Partial Active Patterns

There are four kinds of active patterns. We’ve already looked at the Single and Multicase Active Patterns. We’ll now look at Partial Active Pattern.

Partial Active Pattern

A partial active pattern is used when the match expression needs to be transformed in different ways for the individual patterns. Partial active patterns are mutually exclusive in that they don’t necessarily have to relate to the other patterns.

We define the partial active pattern using the banana clips, a label, and an underscore. We identify a successful match by returning Some value and a non match with None.

let (|StartsWithCapital|_|) (v : string) = 
    if v.[0] |> System.Char.IsUpper then Some v
    else None

We can use the active pattern in our match expressions for readability.

let processFile (filePath : string) =
    filePath |> System.IO.File.ReadAllLines
      |> Seq.filter (function StartsWithCapital _ -> true
                            | _                   -> false)

Our processFile function takes in a file, reads all the lines, and then gives us a sequence of lines that begin with a capital letter. There is an issue though. We are using an indexer (v.[0]) on the string in our active pattern which will fail if the value is null or empty. Let’s add another partial active pattern.

let (|NullOrEmptyLine|_|) (v : string) = 
    if System.String.IsNullOrEmpty v then Some ()
    else None

The filter of the processFile will now look like:

Seq.filter (function NullOrEmptyLine     -> false
                   | StartsWithCapital _ -> true
                   | _                   -> false)

The order in which we place the pattern expressions matters. We have to do the EmptyLine pattern match before the StartsWithCapital or we will end up with the same error as before.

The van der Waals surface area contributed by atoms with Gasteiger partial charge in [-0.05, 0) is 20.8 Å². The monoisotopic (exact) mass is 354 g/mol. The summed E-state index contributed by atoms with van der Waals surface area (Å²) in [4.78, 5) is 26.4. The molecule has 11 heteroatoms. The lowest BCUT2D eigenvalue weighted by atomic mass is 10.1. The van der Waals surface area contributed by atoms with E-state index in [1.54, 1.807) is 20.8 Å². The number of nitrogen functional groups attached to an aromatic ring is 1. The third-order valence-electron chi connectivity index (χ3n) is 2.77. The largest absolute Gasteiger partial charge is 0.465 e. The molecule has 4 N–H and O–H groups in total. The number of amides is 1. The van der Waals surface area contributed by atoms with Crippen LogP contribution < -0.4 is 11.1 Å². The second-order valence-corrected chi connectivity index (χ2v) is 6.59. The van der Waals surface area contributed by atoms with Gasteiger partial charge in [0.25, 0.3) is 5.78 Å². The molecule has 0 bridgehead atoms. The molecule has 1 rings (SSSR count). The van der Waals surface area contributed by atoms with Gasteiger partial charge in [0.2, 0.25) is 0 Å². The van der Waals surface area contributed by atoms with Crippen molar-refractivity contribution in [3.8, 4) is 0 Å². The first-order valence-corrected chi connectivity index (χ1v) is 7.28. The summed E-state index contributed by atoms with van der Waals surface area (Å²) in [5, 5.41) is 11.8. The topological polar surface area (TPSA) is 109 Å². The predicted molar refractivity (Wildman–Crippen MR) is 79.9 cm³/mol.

Putting it to use

We’ve received some specifications for interfacing with an old system. The system streams a sentence per line. A sentence is identified by the starting capital letter of the sentence. There are some issues with the system. Every once in a while the system will send a sentence in reverse or it will send garbage data (no starting or ending capital letter). Some lines may be null and they should be converted to newlines. Format the incoming data where all sentences are not reversed and include the empty lines.

Based on the specs above we have four cases:

  • Normal sentence
  • Reversed sentence
  • Empty line
  • Garbage data

We seem to already have 2 partial patterns for this exercise which means we only need one more to fulfill our requirements. The reversed sentence.

let (|EndsWithCapital|_|) (v : string) =
    if v.[v.Length - 1] |> System.Char.IsUpper then Some v
    else None

With the final partial active pattern in place we can setup our pattern match to fix the streamed data.

let reverseString : string -> string = 
    Seq.rev >> Seq.toArray >> (fun s' -> new string(s'))

let mungeLine = function
    | NullOrEmptyLine     -> Some "\n"
    | StartsWithCapital s -> Some s
    | EndsWithCapital s   -> s |> reverseString |> Some
    | _                   -> None

Taking my word that the funny syntax in the reverseString function actually reverses a string, we can see the mungeLine function uses our partial active patterns for validating the data. Partial active patterns have made out match expressive and readable to non coders.

Summary

Partial active patterns give us a means to do pattern matching when it may seem like the patterns have nothing in common. Partial active patterns allow us to transform the value we are matching before evaluating the pattern. We have not added partial active patterns to our collection of tools to create readable and expressive code.